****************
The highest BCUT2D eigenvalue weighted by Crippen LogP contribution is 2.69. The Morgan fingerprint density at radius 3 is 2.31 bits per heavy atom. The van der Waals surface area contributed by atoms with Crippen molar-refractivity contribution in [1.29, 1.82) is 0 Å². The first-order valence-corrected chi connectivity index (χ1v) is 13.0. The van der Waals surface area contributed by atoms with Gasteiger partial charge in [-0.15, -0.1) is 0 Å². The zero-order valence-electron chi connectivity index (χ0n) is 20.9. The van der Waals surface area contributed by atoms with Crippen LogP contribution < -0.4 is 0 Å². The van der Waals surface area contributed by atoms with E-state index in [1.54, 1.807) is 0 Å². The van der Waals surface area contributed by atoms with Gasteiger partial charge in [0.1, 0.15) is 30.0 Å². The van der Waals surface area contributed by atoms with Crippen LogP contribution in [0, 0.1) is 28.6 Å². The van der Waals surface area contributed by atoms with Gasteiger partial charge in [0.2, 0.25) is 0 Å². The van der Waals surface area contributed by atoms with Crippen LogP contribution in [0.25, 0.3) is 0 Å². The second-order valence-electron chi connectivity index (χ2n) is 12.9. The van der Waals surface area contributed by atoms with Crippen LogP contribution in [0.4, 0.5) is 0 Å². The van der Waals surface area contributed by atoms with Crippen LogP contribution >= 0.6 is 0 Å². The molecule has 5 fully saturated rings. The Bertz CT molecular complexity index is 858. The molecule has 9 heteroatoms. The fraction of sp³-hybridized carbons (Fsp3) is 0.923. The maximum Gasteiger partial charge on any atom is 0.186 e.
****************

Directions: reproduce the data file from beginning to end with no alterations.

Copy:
The highest BCUT2D eigenvalue weighted by Crippen LogP contribution is 2.69. The Morgan fingerprint density at radius 3 is 2.31 bits per heavy atom. The van der Waals surface area contributed by atoms with Crippen molar-refractivity contribution in [1.29, 1.82) is 0 Å². The first-order valence-corrected chi connectivity index (χ1v) is 13.0. The van der Waals surface area contributed by atoms with Gasteiger partial charge in [-0.15, -0.1) is 0 Å². The zero-order valence-electron chi connectivity index (χ0n) is 20.9. The van der Waals surface area contributed by atoms with Crippen LogP contribution < -0.4 is 0 Å². The van der Waals surface area contributed by atoms with E-state index in [1.54, 1.807) is 0 Å². The van der Waals surface area contributed by atoms with Gasteiger partial charge in [0.1, 0.15) is 30.0 Å². The van der Waals surface area contributed by atoms with Crippen LogP contribution in [0, 0.1) is 28.6 Å². The van der Waals surface area contributed by atoms with Gasteiger partial charge in [0.2, 0.25) is 0 Å². The van der Waals surface area contributed by atoms with Crippen LogP contribution in [0.25, 0.3) is 0 Å². The second-order valence-electron chi connectivity index (χ2n) is 12.9. The van der Waals surface area contributed by atoms with Crippen LogP contribution in [0.4, 0.5) is 0 Å². The van der Waals surface area contributed by atoms with Crippen LogP contribution >= 0.6 is 0 Å². The molecule has 5 fully saturated rings. The Bertz CT molecular complexity index is 858. The molecule has 9 heteroatoms. The fraction of sp³-hybridized carbons (Fsp3) is 0.923. The maximum Gasteiger partial charge on any atom is 0.186 e.